- Apr 27, 2001
Nine design strategies of successful communities
Community Building on the Web is organized around nine timeless design strategies that characterize successful, sustainable communities. Taken together, these strategies summarize an architectural, systems-oriented approach to community building that I call Social Scaffolding.
Define and articulate your PURPOSE
Build flexible, extensible gathering PLACES
Create meaningful and evolving member PROFILES
Design for a range of ROLES
Develop a strong LEADERSHIP program
Encourage appropriate ETIQUETTE
Promote cyclic EVENTS
Integrate the RITUALS of community life
Facilitate member-run SUBGROUPS
Communities come to life when they fulfill an ongoing need in peoples lives. To create a successful community, youll need to first understand why youre building it and who youre building it for; and then express your vision in the design, technology and policies of your community.
A community can begin to take root wherever people gather for a shared purpose and start talking among themselves. Once youve defined your purpose, youll want to build a flexible, small-scale infrastructure of gathering places, which you and your members will work together to evolve.
You can get to know your members--and help them get to know each other--by developing robust, evolving, and up-to-date member profiles. If handled with integrity, these profiles can help you build trust, foster relationships, and deliver personalized services, while infusing your community with a sense of history and context.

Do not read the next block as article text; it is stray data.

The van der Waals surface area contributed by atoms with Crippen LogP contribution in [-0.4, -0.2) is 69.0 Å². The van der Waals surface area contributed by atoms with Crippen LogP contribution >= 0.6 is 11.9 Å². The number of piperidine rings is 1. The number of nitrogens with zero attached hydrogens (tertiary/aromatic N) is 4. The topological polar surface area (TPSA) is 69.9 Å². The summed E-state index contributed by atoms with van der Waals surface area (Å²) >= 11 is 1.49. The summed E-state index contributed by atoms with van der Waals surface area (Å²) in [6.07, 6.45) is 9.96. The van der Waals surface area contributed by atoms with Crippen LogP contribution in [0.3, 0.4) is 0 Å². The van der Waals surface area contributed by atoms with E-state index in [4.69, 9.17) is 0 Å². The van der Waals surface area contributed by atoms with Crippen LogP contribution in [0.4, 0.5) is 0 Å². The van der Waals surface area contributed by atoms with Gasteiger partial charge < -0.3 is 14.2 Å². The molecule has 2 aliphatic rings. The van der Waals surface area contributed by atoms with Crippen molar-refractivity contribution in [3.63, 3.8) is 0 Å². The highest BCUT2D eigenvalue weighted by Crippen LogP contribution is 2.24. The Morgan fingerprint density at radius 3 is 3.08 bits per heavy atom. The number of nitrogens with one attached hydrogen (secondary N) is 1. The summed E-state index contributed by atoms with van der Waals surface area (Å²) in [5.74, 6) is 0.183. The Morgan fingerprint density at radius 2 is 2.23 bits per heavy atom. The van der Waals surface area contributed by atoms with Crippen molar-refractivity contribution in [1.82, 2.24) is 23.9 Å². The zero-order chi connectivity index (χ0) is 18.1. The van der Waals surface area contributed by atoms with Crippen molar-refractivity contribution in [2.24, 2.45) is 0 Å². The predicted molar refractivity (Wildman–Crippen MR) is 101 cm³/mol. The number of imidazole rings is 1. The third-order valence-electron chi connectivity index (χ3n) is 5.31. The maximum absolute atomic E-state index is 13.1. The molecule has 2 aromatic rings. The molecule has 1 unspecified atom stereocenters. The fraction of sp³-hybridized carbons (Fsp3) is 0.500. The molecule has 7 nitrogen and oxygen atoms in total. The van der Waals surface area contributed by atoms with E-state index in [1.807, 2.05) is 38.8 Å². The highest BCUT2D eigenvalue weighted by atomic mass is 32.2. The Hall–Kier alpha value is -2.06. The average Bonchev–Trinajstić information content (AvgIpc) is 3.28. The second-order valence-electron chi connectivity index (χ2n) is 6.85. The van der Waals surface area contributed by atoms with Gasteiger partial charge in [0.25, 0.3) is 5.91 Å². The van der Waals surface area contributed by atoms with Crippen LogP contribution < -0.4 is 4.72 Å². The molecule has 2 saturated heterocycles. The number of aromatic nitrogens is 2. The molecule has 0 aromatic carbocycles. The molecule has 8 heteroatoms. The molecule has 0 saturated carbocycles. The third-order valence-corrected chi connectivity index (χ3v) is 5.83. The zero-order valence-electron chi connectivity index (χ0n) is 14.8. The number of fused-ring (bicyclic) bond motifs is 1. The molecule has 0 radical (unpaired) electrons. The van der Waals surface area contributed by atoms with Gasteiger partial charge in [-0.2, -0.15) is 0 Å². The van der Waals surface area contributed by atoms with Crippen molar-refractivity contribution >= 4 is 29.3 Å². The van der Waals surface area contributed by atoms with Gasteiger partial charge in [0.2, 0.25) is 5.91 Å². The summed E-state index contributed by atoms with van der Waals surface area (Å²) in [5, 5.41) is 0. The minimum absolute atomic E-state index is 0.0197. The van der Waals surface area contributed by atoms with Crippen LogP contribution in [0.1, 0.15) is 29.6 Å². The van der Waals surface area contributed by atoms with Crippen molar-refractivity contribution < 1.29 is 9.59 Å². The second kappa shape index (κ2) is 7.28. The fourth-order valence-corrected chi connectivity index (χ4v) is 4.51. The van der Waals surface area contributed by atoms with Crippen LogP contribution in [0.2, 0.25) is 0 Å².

Addressing the needs of newcomers without alienating the regulars is an ongoing balancing act. As your community grows, it will become increasingly important to provide guidance to newcomers while offering leadership, ownership, and commerce opportunities to more experienced members.
Community leaders are the fuel in your engine: they greet visitors, encourage newbies, teach classes, answer questions, and deal with troublemakers who might destroy the fun for everyone else. An effective leadership program requires careful planning and ongoing management, but the results can be well worth the investment.
Every community has its share of internal squabbling; if handled well, conflict can be invigorating. But disagreements often spin out of control and tear a community apart. To avoid this, its crucial to develop some ground rules for participation and set up systems that allow you to enforce and evolve your community standards.
Communities come together around regular events: sitting down to dinner, going to church on Sunday, attending a monthly meeting or an annual offsite. To develop a loyal following and foster deeper relationships among your members, youll want to establish regular online events and help your members develop and run their own events.
All communities use rituals to acknowledge their members and celebrate important social transitions. By celebrating holidays, marking seasonal changes, and acknowledging personal transitions and rites of passage, youll be laying the foundation for a true online culture.
If your goal is to grow a large-scale community, youll want to provide technologies to help your members create and run subgroups. Its a substantial undertaking, but this powerful feature can drive lasting member loyalty and help to distinguish you community from its competition.